Graduate students sometimes encounter difficulties with their supervisors over the course of their studies. Concerns may revolve around funding, direction, or deadlines. For some tips in managing the student/supervisor relationship, check out the guide about Relations with Supervisors
. It may also help you to keep a chronology of when difficulties are happening. You can review the guide Tips on Writing an Effective Chronology
for advice on how to create one.
The Graduate Student Tip Sheet
can also help you select an advisor and guide you through the relationship. If you are concerned that word will get back to your supervisor that you have spoken to someone about him or her, read the guide concerning Confidentiality and the Ombuds Office
It’s sometimes a good idea for students to take someone with them to meetings that might become stressful – such as ones discussing your progress or an accusation of scholastic offense. Agents and Colleagues: Students Helping Students
is a guide that outlines when you can take a fellow student with you to a meeting or have other representation.
Teaching Assistants are often the first point of contact when students have questions about an exam or disagree with a grade. Sometimes students become upset and take their frustrations out on teaching assistants. If you receive a menacing email from a student, you may want to review the guide on Handling Harassing or Threatening Emails
Graduate students who have an acute illness or other circumstance which requires them to miss an academic requirement must provide a student medical certificate
, or other documentation in the case of compassionate circumstances. It is best for students in a research program to contact their supervisor to discuss short-term accommodation. Students in course-based degrees should speak to their graduate coordinator.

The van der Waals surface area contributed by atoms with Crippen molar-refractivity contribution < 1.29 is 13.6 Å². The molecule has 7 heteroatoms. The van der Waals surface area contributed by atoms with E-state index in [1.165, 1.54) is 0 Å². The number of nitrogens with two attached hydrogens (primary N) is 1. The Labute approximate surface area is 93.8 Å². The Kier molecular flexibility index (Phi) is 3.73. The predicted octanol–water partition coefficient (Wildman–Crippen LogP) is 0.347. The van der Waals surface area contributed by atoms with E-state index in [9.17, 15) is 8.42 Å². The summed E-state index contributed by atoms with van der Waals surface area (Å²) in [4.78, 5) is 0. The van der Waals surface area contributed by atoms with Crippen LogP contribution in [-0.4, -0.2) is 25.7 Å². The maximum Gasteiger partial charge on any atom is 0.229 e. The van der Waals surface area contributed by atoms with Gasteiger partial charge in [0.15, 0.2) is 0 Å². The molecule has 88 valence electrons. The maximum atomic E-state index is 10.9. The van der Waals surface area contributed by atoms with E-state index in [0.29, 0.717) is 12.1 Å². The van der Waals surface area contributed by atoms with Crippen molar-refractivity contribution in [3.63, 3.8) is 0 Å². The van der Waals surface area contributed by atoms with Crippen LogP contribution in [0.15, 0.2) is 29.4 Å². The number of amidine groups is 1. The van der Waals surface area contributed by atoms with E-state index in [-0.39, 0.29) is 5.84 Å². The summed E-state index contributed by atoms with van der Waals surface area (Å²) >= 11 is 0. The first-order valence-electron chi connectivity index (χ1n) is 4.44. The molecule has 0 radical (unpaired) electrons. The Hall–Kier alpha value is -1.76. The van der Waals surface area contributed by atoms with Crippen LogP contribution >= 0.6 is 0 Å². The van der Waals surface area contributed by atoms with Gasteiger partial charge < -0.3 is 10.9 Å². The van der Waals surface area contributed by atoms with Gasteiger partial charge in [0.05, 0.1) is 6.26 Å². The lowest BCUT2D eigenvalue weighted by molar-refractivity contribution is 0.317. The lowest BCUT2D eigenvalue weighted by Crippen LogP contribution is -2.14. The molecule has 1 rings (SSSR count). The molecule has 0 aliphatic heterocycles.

For complete information regarding parental leave, vacations, and longer leaves of absence, students should view the Registration Information
on the Graduate Regulations webpage.
Graduate students are permitted to appeal a grade on an examination or other assignment, final grade in a course, or the ruling of an instructor, program or an administrator. Grounds for appeal are medical or compassionate circumstances, extenuating circumstances beyond the student’s control, bias, inaccuracy, or unfairness. You can review the full Appeal Policy
for graduate students on the Governance website.
Western takes academic integrity very seriously. Graduate students are required to complete the Academic Integrity Module
during their first term. The facts and scenarios in this module provide you with the information you will need to make sure you know what Western considers a scholastic offense. However, if you are accused, there is a process you and the University need to follow. The Scholastic Offense Policy
is posted on the Governance website.
You can always contact the Office of the Ombudsperson to figure out the options available to you.